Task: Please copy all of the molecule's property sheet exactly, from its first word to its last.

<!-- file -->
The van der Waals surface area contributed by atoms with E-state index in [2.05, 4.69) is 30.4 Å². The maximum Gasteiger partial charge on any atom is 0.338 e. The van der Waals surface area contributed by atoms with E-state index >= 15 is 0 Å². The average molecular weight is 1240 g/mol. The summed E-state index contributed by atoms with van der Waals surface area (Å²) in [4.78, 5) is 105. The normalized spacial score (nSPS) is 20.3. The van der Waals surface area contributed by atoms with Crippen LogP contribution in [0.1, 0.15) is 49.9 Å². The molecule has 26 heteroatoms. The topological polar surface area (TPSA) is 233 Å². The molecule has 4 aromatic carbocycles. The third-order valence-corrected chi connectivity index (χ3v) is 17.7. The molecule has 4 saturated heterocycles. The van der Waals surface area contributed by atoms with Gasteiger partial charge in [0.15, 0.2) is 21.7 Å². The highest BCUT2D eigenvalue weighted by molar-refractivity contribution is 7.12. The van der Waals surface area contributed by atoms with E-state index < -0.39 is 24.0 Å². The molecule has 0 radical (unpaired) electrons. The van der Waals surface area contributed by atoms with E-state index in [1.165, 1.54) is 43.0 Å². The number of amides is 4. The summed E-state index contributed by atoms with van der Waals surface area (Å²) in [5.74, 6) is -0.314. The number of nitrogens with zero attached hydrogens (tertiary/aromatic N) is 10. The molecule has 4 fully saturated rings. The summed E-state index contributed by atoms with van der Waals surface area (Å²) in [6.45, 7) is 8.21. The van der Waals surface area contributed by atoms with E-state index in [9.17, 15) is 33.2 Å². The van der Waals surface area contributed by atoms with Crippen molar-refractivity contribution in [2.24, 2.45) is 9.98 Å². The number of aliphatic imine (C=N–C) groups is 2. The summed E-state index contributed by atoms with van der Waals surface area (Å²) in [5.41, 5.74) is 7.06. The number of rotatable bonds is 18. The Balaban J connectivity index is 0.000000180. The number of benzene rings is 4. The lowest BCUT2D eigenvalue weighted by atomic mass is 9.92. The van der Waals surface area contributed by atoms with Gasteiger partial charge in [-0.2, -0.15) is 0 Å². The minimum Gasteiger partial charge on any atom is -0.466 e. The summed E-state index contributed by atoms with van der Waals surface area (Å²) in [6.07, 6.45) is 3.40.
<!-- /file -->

The van der Waals surface area contributed by atoms with E-state index in [2.05, 4.69) is 30.4 Å². The maximum Gasteiger partial charge on any atom is 0.338 e. The van der Waals surface area contributed by atoms with E-state index >= 15 is 0 Å². The average molecular weight is 1240 g/mol. The summed E-state index contributed by atoms with van der Waals surface area (Å²) in [4.78, 5) is 105. The normalized spacial score (nSPS) is 20.3. The van der Waals surface area contributed by atoms with Crippen LogP contribution in [0.1, 0.15) is 49.9 Å². The molecule has 26 heteroatoms. The topological polar surface area (TPSA) is 233 Å². The molecule has 4 aromatic carbocycles. The third-order valence-corrected chi connectivity index (χ3v) is 17.7. The molecule has 4 saturated heterocycles. The van der Waals surface area contributed by atoms with Gasteiger partial charge in [0.15, 0.2) is 21.7 Å². The highest BCUT2D eigenvalue weighted by molar-refractivity contribution is 7.12. The van der Waals surface area contributed by atoms with E-state index < -0.39 is 24.0 Å². The molecule has 0 radical (unpaired) electrons. The van der Waals surface area contributed by atoms with E-state index in [1.165, 1.54) is 43.0 Å². The number of amides is 4. The summed E-state index contributed by atoms with van der Waals surface area (Å²) in [5.74, 6) is -0.314. The number of nitrogens with zero attached hydrogens (tertiary/aromatic N) is 10. The molecule has 4 fully saturated rings. The summed E-state index contributed by atoms with van der Waals surface area (Å²) in [6.45, 7) is 8.21. The van der Waals surface area contributed by atoms with E-state index in [9.17, 15) is 33.2 Å². The van der Waals surface area contributed by atoms with Crippen molar-refractivity contribution in [2.24, 2.45) is 9.98 Å². The number of aliphatic imine (C=N–C) groups is 2. The summed E-state index contributed by atoms with van der Waals surface area (Å²) in [5.41, 5.74) is 7.06. The number of rotatable bonds is 18. The Balaban J connectivity index is 0.000000180. The number of benzene rings is 4. The lowest BCUT2D eigenvalue weighted by atomic mass is 9.92. The van der Waals surface area contributed by atoms with Gasteiger partial charge in [-0.2, -0.15) is 0 Å². The minimum Gasteiger partial charge on any atom is -0.466 e. The summed E-state index contributed by atoms with van der Waals surface area (Å²) in [6.07, 6.45) is 3.40.